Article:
Fiona Givens was part of an interesting interview on Mormon Matters with John Dehlin.  She spoke about a conference talk on priesthood power vs priesthood authority, and said that women already have priesthood power. (These comments appear in the interview about 8:15 in.)

Fiona with her husband Terryl Givens

Fiona, “Elder Packer gave an intriguing talk in about 2011, I think it was about 2011 [it was actually 2010], in which he talked about, summarizing quickly, the church’s ability to disseminate priesthood authority and how they’ve been successful in that around the world, but have not been so successful in disseminating priesthood power.  I found that really intriguing that he would bifurcate priesthood authority and priesthood power.  To me that suggested that one could have priesthood authority without priesthood power, and that one can have priesthood power without priesthood authority.

I think section 121 is not at all ambiguous on this that you can have priesthood authority, but have absolutely no priesthood power.  For me, of the two, the most potent of course is priesthood power.  I felt, as a convert, the first time I went to the temple, that I was being ordained with priesthood power, and I have felt that ever since.

As a European, as someone who was born and raised in Africa, I am particularly sensitive to the global church, and our call to build Zion.  I come from a history of very strong female leaders, from Queen Boudica who burned a bunch of Romans in their temple to this current monarch who simply will not die, but my historical past  has very strong female figures.  I’m hearing a lot of political rhetoric in the OW conversations, which has concerned me just a little bit.  I’m not sure if this is not a throwback to the ERA, new wave feminism days.  I mean in the conversation you had, I think I heard the verb being used ‘marching to the Tabernacle’, and it was quickly changed to ‘walking’ but the first word came out was ‘marching’, so that concerns me just a little bit.

Most importantly, it’s this global perspective.  Many of the countries in which we hope to spread the gospel of Jesus Christ have a very fixed social and political male hegemony, and I’m not sure how successful our ability to aid women in those countries  priesthood power which I found in the temple, whcih is accessible to all.  If sister missionaries are coming into those countries, most of them are primarily Muslim, waving the banner of priesthood authority, and right now I understand there are a lot of African men joining the church because of this hierarchical power, and I think if we were to come in and destabilize that then we would prevent out sisters around the glove from accessing the ordinances and the power, the priesthood power that is only to be found int he temple.  I would hesitate now.  For me the most important thing for our women around the world is to be able to access priesthood power, and that may be through the paradigm, ironically enough, or male hegemony.  If their husbands join the church, it is likely that they will also receive the ordinance of baptism and then be able to go further and receive the priesthood power in the temple.  So that’s where I am, this is where I am on the issue.”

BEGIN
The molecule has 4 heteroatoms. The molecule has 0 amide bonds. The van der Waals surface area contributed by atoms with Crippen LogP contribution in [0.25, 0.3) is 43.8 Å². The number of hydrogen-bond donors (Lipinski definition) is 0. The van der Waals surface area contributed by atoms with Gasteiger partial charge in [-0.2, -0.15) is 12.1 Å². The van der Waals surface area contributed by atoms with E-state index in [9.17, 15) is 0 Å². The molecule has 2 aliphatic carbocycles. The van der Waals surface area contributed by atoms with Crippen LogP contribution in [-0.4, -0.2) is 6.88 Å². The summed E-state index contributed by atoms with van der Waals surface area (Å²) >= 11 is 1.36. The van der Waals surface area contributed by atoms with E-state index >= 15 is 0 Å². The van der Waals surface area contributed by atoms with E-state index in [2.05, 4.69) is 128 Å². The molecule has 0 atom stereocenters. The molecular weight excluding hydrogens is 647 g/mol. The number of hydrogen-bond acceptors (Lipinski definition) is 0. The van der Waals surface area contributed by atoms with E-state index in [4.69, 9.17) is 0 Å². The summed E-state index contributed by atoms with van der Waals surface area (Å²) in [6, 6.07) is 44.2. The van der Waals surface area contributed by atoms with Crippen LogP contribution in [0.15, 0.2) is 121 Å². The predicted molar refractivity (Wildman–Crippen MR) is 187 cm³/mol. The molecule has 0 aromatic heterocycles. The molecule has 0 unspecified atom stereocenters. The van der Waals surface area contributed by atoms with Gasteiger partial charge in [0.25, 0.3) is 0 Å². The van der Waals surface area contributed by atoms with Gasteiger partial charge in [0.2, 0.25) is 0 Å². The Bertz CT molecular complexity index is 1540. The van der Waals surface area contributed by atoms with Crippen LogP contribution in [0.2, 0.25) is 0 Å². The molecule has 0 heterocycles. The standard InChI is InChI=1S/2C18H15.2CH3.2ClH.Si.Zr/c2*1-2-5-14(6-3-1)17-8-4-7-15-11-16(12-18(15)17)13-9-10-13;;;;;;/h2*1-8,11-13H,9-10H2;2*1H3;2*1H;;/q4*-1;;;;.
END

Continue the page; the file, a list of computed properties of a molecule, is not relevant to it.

I think Fiona has an interesting point of view, and it is an interesting paradox, but I have some problems with her reasoning.  For one, it privileges “male hegemony” as God-sanctioned, and while I think that God does work in mysterious ways, I think there are some ethical problems with this.

If we look at a parallel example of blacks and the priesthood, Church leaders had a similar problem.  Missionary work was going well in apartheid South Africa.  The reasoning went that if we allowed blacks to hold the priesthood, then missionary work in South Africa would suffer.  While I have no doubt that such reasoning is correct, this type of reasoning seems to ignore the fact that missionary work in the rest of Africa would accelerate.  In the 1960s, blacks in Nigeria asked President McKay for missionaries.  There were black congregations introduced to the Book of Mormon and wanted to join.  Pres McKay didn’t want to offend the South Africans, and it turns out that a civil war in Nigeria would have caused problems in Nigeria anyway, so the misguided restrictions remained in place.  Now that the ban has been rescinded, baptisms in Africa have ballooned, and we now have temples there.  Not only that, but apartheid has been abolished in South Africa.  So, catering to the racists in South Africa actually weakened the spread of the gospel.  It is for this reason that I find Fiona’s reasoning about catering to “male hegemony” questionable.

On the one hand, I do agree with Fiona that perhaps there is an unintended consequence of getting Mormonism into Muslim countries that could be less open to the Mormon message.  But such catering to sexist Muslim societies seems to ignore that many feminists of Europe, the United States, and elsewhere would be more open to the Church.  In essence, we’re privileging sexist societies over non-sexist societies.  It could very well be the case that the current crop of millennials are abandoning Mormonism (and religion in general) for atheism precisely because they find male hegemony a problem.

So, I find huge ethical problems with what Fiona Givens is saying here.  Yes, there are always opportunity costs, but perhaps if Mormons had embraced female priesthood as the CoC did 30 years ago, then perhaps we wouldn’t be having the exodus to atheism today.